Downton Abbey started again this weekend on ITV, returning for the final time with season 6, which as we already knew from the trailer is going to be one, long, emotional goodbye to this ridiculous, super-British television series people all over the world have taken into their hearts. Let's take a recap at six key talking points from episode 1, and what they might mean for the season going forward.
1. Mrs Hughes is worried about going to bed with Carson
Given that most of Downton's relationships are built on foundations of what's practical and what society might think, the romance of Carson and Mrs. Hughes stands out as the most believable since Mary and Matthew way back in season one. I truly care about these two, and although it's hard to imagine somebody with the pride of Carson going into detail about his desire for a sex life with a messenger like Mrs. Patmore, her role as reluctant go-between brought some classic Downton lols to this opening episode.
2. Lady Mary's sins are catching up with her
On more than one occasion Lady Mary has artfully found a way around the no sex before marriage law which binds her, and now that secret tryst she had with Tony Gillingham in Liverpool's Grand Hotel has come back to haunt her, in the form of Bevan, a smug chambermaid with a strong Scouse accent and a strategy to blackmail Lady Mary to the tune of a thousand pounds.
Whilst demanding money from lovely Mary in exchange for her silence, she fiercely insists that "we're coming up and your kind are going down", to which Lady Mary has the beautifully spiteful retort, "the working classes may be coming up, but I'd be very surprised if you are!" Nobody spits venom with quite so much grace.
In the end Mary emerges victorious, kind of, when Robert pays off the trouble-maker - to the tune of "fifty quid", in Mary's own (suspiciously slangy) words - and Her Ladyship wins once again - just the way we like it.
3. Anna is still really, really annoying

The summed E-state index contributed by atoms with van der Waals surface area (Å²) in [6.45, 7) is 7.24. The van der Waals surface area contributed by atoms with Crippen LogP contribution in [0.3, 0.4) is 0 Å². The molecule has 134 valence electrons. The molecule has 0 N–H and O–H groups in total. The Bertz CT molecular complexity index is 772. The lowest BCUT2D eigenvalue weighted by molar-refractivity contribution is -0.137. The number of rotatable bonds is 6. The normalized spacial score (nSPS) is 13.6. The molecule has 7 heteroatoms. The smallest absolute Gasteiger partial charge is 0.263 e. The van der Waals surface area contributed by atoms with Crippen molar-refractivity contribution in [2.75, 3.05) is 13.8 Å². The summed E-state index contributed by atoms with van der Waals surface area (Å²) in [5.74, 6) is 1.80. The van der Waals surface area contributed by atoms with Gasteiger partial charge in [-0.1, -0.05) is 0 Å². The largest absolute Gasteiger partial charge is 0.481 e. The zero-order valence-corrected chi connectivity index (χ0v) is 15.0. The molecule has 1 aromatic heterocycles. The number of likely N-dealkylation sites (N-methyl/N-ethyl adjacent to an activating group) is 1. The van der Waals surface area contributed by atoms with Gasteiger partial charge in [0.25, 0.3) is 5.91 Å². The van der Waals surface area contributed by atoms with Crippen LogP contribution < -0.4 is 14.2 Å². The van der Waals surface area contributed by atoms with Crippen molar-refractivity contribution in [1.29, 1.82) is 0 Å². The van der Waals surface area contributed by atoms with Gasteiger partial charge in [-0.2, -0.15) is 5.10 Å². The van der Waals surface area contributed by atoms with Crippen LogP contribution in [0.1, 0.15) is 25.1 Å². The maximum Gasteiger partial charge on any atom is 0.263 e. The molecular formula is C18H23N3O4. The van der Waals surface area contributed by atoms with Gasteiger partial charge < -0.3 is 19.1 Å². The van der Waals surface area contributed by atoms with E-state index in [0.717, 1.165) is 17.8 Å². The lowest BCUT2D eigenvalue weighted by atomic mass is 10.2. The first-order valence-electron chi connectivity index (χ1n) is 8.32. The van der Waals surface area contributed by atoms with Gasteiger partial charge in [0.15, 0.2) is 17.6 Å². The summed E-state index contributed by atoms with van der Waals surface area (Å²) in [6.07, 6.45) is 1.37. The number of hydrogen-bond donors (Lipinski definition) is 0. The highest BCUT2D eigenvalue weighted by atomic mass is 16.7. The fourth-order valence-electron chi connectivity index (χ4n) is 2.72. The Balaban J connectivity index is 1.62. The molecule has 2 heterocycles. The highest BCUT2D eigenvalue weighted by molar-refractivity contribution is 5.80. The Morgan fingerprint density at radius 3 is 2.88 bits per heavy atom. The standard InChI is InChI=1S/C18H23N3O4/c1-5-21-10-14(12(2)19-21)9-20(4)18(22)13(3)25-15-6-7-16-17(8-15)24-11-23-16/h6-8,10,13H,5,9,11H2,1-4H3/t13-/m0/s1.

"There is not a couple in the world who have had as many worries as we've had", Bates tells Anna in what is presumably meant to be a comforting tone, but really just highlights how much relentless misery Julian Fellowes has thrown at Anna and Bates - and, by extension, us - over the past six years.
Their latest problem should inspire some emotion in me - Anna got pregnant and subsequently lost the baby, again - but honestly, it's hard to summon much feeling beyond ¯\_(ツ)_/¯ at this point. The episode ends with a pantry party to celebrate the news that Anna is off the hook for that guy's death (does anyone even remember who he was at this point? Is a wheel round?), meaning finally Anna has good cause to crack a smile. Please God, let that be the end of it.
4. Lady Edith is running a London business from York
One of season 5's more unlikely plots was Lady Edith's surprise inheritance of that publishing company in London. (No, I can't remember the finer details of it either - probably best not to look too closely.) But because she's still part of the main cast, Edith is running the business from Downton, which seems terribly impractical, particularly when she has unruly male underlings who don't enjoy taking direction from a woman boss over the telephone.
The solution to this dilemma is, of course, for Edith to move in with her Aunt Rosamund in London, and take a more hands-on approach to running the business whilst Rosamund reminisces about that time she was Moneypenny. "What is your future," Rosamund grills, "hanging around Downton being sniped at by Mary?", clearly oblivious to the fact that this is Edith's very purpose in life.
5. Lord Grantham suddenly feels like a normal person
We already knew the overriding theme of season 6 would be the decline of the aristocracy - and of Downton itself. So it's not a surprise when Robert tells his faithful butler Carson that they'll need to cut down on staff in the near future. Carson is predictably outraged, and reminds Lord Grantham that the number of footmen and housemaids has already been slashed from eleven to four, but the wheels of time keep turning and Robert argues, hilariously, that he "doesn't like to feel out of step with my fellow man".
Yes, Robert, you're just like your fellow man, totally. Apart from that seventeen-bedroom mansion set in five hundred-acre grounds, and the dinner parties with Turkish princes and the butler and the fact that you've never set foot in your own kitchen. Still, minor details.
6. Sometimes it's good to rule by fear...
As always, the highlight of episode one comes courtesy of the Dowager Countess who, after doing battle with Isobel Crawley over hospital politics ("Does it ever get cold on the moral highground?", she crows over tea) executes a systematic take-down of her ladies' maid Mrs. Denker as revenge for gossiping about lay-offs at Downton, convincing Denker her job could be on the line before turning to Isobel to gleefully remark that "sometimes, it's good to rule by fear". This woman must never die.
What did you think of Downton season 6, episode 1? Have you lost patience with Anna and Bates, or do their woes inexplicably thrill you? Was Mary lucky to get away with her crimes yet again, and can Edith finally make a life for herself in London? Leave a comment and share your thoughts.